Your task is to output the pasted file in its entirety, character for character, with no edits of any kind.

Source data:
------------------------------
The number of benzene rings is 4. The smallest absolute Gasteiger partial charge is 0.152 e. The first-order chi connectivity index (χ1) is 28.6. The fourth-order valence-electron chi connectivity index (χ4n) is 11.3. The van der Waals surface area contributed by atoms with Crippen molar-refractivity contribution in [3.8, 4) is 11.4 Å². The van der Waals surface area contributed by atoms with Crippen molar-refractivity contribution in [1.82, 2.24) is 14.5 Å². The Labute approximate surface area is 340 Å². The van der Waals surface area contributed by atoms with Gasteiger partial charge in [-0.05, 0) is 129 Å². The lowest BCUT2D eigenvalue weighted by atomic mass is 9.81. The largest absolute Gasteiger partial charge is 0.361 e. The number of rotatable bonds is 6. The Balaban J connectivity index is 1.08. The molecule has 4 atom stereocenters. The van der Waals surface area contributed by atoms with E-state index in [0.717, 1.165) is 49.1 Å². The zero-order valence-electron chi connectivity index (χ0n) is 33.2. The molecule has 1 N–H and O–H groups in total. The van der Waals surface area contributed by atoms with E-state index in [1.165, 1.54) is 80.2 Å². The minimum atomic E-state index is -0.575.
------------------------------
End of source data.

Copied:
The number of benzene rings is 4. The smallest absolute Gasteiger partial charge is 0.152 e. The first-order chi connectivity index (χ1) is 28.6. The fourth-order valence-electron chi connectivity index (χ4n) is 11.3. The van der Waals surface area contributed by atoms with Crippen molar-refractivity contribution in [3.8, 4) is 11.4 Å². The van der Waals surface area contributed by atoms with Crippen molar-refractivity contribution in [1.82, 2.24) is 14.5 Å². The Labute approximate surface area is 340 Å². The van der Waals surface area contributed by atoms with Gasteiger partial charge in [-0.05, 0) is 129 Å². The lowest BCUT2D eigenvalue weighted by atomic mass is 9.81. The largest absolute Gasteiger partial charge is 0.361 e. The number of rotatable bonds is 6. The Balaban J connectivity index is 1.08. The molecule has 4 atom stereocenters. The van der Waals surface area contributed by atoms with E-state index in [0.717, 1.165) is 49.1 Å². The zero-order valence-electron chi connectivity index (χ0n) is 33.2. The molecule has 1 N–H and O–H groups in total. The van der Waals surface area contributed by atoms with E-state index in [1.165, 1.54) is 80.2 Å². The minimum atomic E-state index is -0.575.